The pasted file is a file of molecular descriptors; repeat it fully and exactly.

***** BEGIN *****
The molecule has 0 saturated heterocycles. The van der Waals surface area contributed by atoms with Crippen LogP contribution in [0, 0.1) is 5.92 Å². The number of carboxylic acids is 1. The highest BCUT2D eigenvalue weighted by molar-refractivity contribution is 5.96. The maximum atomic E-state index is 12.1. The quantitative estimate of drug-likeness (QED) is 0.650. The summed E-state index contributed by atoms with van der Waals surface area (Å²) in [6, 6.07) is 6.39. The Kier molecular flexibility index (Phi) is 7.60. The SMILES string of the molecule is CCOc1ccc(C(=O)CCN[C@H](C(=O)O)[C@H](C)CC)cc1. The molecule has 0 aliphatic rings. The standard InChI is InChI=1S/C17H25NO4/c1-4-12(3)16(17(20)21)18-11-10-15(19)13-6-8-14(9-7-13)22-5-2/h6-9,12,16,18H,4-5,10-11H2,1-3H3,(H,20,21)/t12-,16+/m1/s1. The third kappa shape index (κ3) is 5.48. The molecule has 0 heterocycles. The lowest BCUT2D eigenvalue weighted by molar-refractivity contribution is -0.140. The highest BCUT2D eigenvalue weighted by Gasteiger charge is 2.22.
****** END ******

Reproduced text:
The molecule has 0 saturated heterocycles. The van der Waals surface area contributed by atoms with Crippen LogP contribution in [0, 0.1) is 5.92 Å². The number of carboxylic acids is 1. The highest BCUT2D eigenvalue weighted by molar-refractivity contribution is 5.96. The maximum atomic E-state index is 12.1. The quantitative estimate of drug-likeness (QED) is 0.650. The summed E-state index contributed by atoms with van der Waals surface area (Å²) in [6, 6.07) is 6.39. The Kier molecular flexibility index (Phi) is 7.60. The SMILES string of the molecule is CCOc1ccc(C(=O)CCN[C@H](C(=O)O)[C@H](C)CC)cc1. The molecule has 0 aliphatic rings. The standard InChI is InChI=1S/C17H25NO4/c1-4-12(3)16(17(20)21)18-11-10-15(19)13-6-8-14(9-7-13)22-5-2/h6-9,12,16,18H,4-5,10-11H2,1-3H3,(H,20,21)/t12-,16+/m1/s1. The third kappa shape index (κ3) is 5.48. The molecule has 0 heterocycles. The lowest BCUT2D eigenvalue weighted by molar-refractivity contribution is -0.140. The highest BCUT2D eigenvalue weighted by Gasteiger charge is 2.22.